India’s largest producer of natural gas currently available under administered prices, Oil and Natural Gas Corp. (ONGC), said on Wednesday that it is waiting for the government to raise administered prices of the fuel.
R.S. Sharma, chairman and managing director, ONGC
“There has been an in-principle agreement within the government that ONGC deserves higher gas price. We are awaiting a final decision now. We want to sell gas at a price of $2.5 (Rs100.75) per million British thermal units (mBtu). By doing so, we will gain Rs2,000 crore annually in revenues,” R.S. Sharma, chairman and managing director of the company said.
The company is currently selling the gas at $1.90 per mBtu and is losing around Rs700 crore annually.
Mint had reported on 15 September that the government was considering such a move. Of the 90 million standard cubic metres per day (mscmd) of gas available in the country, around 53mscmd of gas is available at the administered price mechanism (APM) price; the entire gas available under APM is produced by ONGC (48mscmd) and Oil India Ltd (5mscmd).
While any increase in prices would reduce losses for ONGC and OIL, it would also increase fuel costs for power and fertilizer companies, and put pressure on them to pass the increase on to consumers.
“Any increase in the APM gas prices will have a negative impact on the power sector. In fact, for every $1/unit increase in the cost of gas, electricity costs will go up by 34 paise per unit,” Shubhranshu Patnaik, an executive director at audit firm PricewaterhouseCoopers had earlier said.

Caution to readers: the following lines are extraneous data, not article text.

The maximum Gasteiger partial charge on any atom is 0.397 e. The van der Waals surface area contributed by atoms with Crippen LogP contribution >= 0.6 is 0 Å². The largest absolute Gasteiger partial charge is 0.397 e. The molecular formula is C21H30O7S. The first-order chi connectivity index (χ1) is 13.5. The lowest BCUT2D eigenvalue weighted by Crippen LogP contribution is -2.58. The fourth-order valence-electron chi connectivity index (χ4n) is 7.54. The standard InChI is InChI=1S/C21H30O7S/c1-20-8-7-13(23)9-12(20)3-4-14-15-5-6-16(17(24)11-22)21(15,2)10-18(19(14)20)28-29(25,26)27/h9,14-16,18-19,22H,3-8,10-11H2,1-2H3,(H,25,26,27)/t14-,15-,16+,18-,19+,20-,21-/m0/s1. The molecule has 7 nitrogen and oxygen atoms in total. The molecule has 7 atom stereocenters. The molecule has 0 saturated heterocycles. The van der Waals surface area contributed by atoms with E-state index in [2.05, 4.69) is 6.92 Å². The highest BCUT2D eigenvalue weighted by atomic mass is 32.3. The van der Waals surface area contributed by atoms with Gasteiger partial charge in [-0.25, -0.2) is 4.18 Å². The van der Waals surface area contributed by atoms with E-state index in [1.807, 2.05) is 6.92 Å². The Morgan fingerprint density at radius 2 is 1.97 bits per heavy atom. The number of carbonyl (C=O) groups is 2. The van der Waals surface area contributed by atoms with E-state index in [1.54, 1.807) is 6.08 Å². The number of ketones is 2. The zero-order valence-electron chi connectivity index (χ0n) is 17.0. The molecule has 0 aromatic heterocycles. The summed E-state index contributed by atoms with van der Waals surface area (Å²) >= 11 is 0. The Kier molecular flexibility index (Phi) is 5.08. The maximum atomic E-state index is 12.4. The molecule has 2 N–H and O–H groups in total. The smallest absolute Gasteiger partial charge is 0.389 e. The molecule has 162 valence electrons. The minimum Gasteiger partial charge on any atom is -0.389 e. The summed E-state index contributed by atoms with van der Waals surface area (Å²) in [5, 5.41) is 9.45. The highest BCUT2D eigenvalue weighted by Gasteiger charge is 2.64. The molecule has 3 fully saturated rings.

Meanwhile, ONGC Videsh Ltd (OVL), the wholly owned subsidiary of ONGC and also its overseas acquisition arm, has won three offshore gas blocks in Colombia in association with the national oil companies of Colombia (Ecopetrol) and Brazil (Petrobras).
“While we are the operator in two blocks (with Ecopetrol), we are a partner in the third block along with Petrobras,” R.S. Butola, managing director, OVL, said.
Consumption of petroleum products in India, the world’s fifth largest oil importer, is around 112 million tonnes a year. The country procures 78% of its energy needs from abroad. Soaring oil and gas prices have been a source of concern for India since 2005. In such a situation, acquiring equity in overseas oil and gas blocks has been a major focus area for the Indian companies led by OVL.
In another unrelated development, Sharma said ONGC could consider a bonus issue of shares and a share split in the future to reward shareholders and make the share more affordable.